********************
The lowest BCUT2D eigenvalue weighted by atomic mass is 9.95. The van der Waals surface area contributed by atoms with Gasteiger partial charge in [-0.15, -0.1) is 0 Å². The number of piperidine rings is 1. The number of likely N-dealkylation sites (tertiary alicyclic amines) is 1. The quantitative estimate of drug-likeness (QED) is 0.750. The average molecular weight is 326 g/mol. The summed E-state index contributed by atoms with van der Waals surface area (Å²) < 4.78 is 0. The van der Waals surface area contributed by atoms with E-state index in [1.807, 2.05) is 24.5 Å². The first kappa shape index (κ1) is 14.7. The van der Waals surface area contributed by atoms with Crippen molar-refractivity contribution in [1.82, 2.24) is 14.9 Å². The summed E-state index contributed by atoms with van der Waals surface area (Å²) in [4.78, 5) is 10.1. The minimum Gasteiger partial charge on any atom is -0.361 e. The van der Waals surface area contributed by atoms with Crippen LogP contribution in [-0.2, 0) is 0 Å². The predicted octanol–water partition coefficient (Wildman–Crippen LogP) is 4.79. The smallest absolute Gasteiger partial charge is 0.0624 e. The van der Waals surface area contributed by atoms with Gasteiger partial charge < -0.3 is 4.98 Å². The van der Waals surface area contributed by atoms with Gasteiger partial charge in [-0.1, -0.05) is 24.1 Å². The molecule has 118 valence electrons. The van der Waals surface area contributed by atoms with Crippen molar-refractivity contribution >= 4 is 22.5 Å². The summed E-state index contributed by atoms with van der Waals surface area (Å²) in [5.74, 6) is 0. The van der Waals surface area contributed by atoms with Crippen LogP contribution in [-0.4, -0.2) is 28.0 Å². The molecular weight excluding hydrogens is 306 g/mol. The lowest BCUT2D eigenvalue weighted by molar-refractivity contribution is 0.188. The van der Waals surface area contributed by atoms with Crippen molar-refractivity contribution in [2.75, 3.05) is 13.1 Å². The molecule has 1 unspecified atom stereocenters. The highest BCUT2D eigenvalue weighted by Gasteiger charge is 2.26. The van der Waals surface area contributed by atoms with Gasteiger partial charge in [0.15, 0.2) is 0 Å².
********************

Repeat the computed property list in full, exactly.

The lowest BCUT2D eigenvalue weighted by atomic mass is 9.95. The van der Waals surface area contributed by atoms with Gasteiger partial charge in [-0.15, -0.1) is 0 Å². The number of piperidine rings is 1. The number of likely N-dealkylation sites (tertiary alicyclic amines) is 1. The quantitative estimate of drug-likeness (QED) is 0.750. The average molecular weight is 326 g/mol. The summed E-state index contributed by atoms with van der Waals surface area (Å²) < 4.78 is 0. The van der Waals surface area contributed by atoms with E-state index in [1.807, 2.05) is 24.5 Å². The first kappa shape index (κ1) is 14.7. The van der Waals surface area contributed by atoms with Crippen molar-refractivity contribution in [1.82, 2.24) is 14.9 Å². The summed E-state index contributed by atoms with van der Waals surface area (Å²) in [4.78, 5) is 10.1. The minimum Gasteiger partial charge on any atom is -0.361 e. The van der Waals surface area contributed by atoms with Crippen LogP contribution in [-0.2, 0) is 0 Å². The predicted octanol–water partition coefficient (Wildman–Crippen LogP) is 4.79. The smallest absolute Gasteiger partial charge is 0.0624 e. The van der Waals surface area contributed by atoms with Gasteiger partial charge < -0.3 is 4.98 Å². The van der Waals surface area contributed by atoms with Gasteiger partial charge in [-0.1, -0.05) is 24.1 Å². The molecule has 118 valence electrons. The van der Waals surface area contributed by atoms with Crippen molar-refractivity contribution >= 4 is 22.5 Å². The summed E-state index contributed by atoms with van der Waals surface area (Å²) in [5.74, 6) is 0. The van der Waals surface area contributed by atoms with Crippen LogP contribution in [-0.4, -0.2) is 28.0 Å². The molecular weight excluding hydrogens is 306 g/mol. The lowest BCUT2D eigenvalue weighted by molar-refractivity contribution is 0.188. The van der Waals surface area contributed by atoms with Crippen molar-refractivity contribution in [2.75, 3.05) is 13.1 Å². The molecule has 1 unspecified atom stereocenters. The highest BCUT2D eigenvalue weighted by Gasteiger charge is 2.26. The van der Waals surface area contributed by atoms with Gasteiger partial charge in [0.15, 0.2) is 0 Å².